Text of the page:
Florence Sutro

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Florence Sutro
Florence Sutro.jpg
Florence Sutro in 1896 (photograph by Aimé Dupont, first published in The Home Journal, March 18, 1896
Born Florence Edith Clinton
May 1, 1865
England
Died 27 April 1906(1906-04-27) (aged 41)
New York City
Cause of death pleurisy
Residence 320 West 102nd Street, New York City
Nationality United States
Other names Mrs. Theodore Sutro
Spouse(s) Theodore Sutro
Relatives Otto Sutro (brother-in-law)
Adolph Sutro (brother-in-law)

Florence Sutro (May 1, 1865 – April 27, 1906), sometimes known as Mrs. Theodore Sutro, was a musician and painter, most known for creating the National Federation of Women's Music Clubs and being its first president.

Biography[edit]

Florence Edith Clinton was born in England. Her father was Harry W. Clinton (1837—1893), son of Captain Harry and Mary Elizabeth (Villiers) Clinton.[1] On her father's side she was descended from George Clinton the younger son of the 6th Earl of Lincoln, within the Clinton family lineage.[1][2] Her mother was Frances Clinton (born Greenwood) (1839—1869). After her mother's death, her father immigrated with the family to Brooklyn, New York.[1] She showed considerable musical talent as a child. At the age of 13 she won first prize of $1,000 in a contest with 950 other children for her playing of Franz Liszt's Hungarian Rhapsody No. 2.[1] She attended the Grand Conservatory of New York where she was the first woman to graduate with the degree of Doctor of Music.[2]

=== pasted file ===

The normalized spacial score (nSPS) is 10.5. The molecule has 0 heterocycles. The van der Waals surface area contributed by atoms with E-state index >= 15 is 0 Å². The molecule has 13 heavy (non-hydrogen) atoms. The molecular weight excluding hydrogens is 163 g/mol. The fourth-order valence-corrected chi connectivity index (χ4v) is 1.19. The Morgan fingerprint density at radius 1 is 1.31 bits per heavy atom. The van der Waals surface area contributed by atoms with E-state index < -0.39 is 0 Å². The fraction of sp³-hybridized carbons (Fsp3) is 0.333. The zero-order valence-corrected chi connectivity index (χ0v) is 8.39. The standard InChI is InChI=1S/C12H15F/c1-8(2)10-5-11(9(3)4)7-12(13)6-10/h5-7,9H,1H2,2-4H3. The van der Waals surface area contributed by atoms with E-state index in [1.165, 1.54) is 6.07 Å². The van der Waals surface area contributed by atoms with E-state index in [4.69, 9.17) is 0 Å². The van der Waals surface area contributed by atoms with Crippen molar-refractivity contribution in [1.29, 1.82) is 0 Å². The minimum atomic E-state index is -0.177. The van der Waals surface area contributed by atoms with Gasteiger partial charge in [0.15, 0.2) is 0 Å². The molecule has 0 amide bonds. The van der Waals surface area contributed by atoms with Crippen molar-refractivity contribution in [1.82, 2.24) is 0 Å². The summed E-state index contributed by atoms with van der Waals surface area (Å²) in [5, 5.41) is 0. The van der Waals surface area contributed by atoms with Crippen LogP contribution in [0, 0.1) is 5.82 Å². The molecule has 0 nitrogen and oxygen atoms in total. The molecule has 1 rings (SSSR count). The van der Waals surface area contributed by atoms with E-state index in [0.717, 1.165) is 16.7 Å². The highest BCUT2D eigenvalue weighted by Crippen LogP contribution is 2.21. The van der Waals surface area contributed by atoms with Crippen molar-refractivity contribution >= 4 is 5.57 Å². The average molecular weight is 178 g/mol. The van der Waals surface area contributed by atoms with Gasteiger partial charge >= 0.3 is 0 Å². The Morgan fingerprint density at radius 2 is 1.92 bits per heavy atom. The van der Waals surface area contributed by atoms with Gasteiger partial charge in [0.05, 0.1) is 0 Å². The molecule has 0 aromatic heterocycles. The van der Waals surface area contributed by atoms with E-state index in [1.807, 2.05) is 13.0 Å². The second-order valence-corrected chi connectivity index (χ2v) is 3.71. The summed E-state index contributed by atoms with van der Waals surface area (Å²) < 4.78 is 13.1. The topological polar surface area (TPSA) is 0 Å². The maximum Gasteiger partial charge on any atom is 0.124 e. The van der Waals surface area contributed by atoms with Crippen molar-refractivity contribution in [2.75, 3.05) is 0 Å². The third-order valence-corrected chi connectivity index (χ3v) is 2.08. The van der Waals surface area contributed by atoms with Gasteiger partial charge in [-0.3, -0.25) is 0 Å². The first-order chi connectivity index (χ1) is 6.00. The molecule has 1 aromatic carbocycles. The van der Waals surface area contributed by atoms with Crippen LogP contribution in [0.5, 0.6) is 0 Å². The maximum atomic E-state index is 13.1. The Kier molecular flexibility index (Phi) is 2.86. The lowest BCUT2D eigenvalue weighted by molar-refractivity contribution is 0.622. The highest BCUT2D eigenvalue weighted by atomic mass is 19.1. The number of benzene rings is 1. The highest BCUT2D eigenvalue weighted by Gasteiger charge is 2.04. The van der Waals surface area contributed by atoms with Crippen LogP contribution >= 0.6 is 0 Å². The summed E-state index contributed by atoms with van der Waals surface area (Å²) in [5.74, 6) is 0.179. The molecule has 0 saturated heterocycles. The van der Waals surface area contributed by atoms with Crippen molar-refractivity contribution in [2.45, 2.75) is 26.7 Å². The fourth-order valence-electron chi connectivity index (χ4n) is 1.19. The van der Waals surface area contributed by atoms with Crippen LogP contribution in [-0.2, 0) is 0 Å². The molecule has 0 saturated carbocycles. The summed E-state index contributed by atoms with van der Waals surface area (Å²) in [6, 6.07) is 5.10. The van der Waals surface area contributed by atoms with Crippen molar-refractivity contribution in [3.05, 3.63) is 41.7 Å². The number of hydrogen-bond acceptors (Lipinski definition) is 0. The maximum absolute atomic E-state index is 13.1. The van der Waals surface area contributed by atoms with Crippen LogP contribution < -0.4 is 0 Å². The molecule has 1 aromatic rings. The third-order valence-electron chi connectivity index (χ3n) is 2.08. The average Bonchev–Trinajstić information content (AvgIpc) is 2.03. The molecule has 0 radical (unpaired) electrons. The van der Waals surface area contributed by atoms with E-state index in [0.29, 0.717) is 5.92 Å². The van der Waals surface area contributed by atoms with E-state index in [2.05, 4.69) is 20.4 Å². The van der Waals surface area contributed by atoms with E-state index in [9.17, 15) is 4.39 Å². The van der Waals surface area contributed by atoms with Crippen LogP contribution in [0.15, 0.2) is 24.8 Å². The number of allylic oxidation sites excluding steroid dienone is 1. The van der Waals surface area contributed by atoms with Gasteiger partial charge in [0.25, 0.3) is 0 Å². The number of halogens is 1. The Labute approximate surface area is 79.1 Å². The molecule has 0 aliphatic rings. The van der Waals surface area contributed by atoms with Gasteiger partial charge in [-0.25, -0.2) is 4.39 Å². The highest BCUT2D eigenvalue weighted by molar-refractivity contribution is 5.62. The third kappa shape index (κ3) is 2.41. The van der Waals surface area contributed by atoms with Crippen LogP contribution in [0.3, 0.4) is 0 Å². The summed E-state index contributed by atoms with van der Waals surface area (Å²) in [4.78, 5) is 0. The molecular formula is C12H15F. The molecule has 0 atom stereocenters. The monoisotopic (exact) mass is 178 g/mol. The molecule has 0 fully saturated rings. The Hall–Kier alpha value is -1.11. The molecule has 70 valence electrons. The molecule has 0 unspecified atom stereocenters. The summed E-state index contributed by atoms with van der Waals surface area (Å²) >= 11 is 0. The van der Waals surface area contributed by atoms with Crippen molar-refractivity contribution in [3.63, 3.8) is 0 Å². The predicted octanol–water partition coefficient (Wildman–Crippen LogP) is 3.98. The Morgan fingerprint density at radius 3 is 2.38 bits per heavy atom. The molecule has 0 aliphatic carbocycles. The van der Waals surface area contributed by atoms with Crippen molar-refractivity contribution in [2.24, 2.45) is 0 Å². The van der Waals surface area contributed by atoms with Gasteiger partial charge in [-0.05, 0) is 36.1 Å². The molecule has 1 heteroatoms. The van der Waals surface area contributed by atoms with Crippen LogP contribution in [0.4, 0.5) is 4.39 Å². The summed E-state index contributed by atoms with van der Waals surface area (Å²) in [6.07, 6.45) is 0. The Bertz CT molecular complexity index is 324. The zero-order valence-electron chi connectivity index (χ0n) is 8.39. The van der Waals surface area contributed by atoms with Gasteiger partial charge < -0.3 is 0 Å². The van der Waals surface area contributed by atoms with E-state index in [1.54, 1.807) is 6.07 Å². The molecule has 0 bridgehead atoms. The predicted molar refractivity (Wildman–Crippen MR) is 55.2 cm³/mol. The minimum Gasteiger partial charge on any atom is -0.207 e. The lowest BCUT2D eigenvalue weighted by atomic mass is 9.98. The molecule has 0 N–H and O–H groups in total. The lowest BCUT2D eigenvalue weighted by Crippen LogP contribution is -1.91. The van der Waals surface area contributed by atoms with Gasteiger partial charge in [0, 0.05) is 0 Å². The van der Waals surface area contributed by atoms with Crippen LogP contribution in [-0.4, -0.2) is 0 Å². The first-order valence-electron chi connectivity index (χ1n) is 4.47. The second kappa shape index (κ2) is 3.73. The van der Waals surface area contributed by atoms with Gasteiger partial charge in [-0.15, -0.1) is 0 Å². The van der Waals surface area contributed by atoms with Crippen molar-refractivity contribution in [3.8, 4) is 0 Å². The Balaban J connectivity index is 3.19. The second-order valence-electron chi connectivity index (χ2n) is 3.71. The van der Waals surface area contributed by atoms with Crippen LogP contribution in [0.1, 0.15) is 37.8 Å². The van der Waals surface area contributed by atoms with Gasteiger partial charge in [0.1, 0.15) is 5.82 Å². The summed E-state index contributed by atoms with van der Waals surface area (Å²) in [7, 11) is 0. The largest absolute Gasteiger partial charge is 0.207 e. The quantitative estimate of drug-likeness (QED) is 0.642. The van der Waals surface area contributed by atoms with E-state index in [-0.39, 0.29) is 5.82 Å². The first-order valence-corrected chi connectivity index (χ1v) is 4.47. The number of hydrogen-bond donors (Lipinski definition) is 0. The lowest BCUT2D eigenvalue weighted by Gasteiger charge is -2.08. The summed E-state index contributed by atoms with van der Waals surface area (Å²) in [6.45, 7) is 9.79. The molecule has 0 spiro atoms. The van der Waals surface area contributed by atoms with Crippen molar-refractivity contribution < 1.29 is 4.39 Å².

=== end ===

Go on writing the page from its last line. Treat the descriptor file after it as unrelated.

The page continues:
She married Theodore Sutro, a lawyer and financier and brother of Otto Sutro and Adolph Sutro, on October 1, 1884. She thus became part of society in both social and intellectual circles, while devoting time to painting and music. "As a pianist she excels both in execution and sympathetic touch, while her canvases are welcome features at many of the exhibitions of the National Academy of Design."[3] Encouraged by her husband, she took up the study of law attending women's classes at the City College of New York. Upon graduating in 1891, she was the class valedictorian and delivered the graduation address, "Why I Study Law," which labeled her "a speaker of wonderful magnetism and clearness."[1] Quoting from the address: "Law is beautiful...This great sense of union and order which pervades all life" makes the study of law "one of the most broadest means possible for attaining to true culture."[4] Although declining to enter the Bar, Sutro authored Women in Music and Law in 1895 which included an extensive list of women composers and their compositions.

She devoted her energies to charitable organizations (such as being the vice-president of the New York Kindergarten and Potted-Plant Association). She was involved in the 1893 World's Columbian Exposition festivities in Chicago during which the Infanta Eulalia of Spain visited the United States. Sutro traveled extensively through the United States, and "was one of the few women to have visited the Grand Canyon" (as stated in an 1893 biographical entry).[3]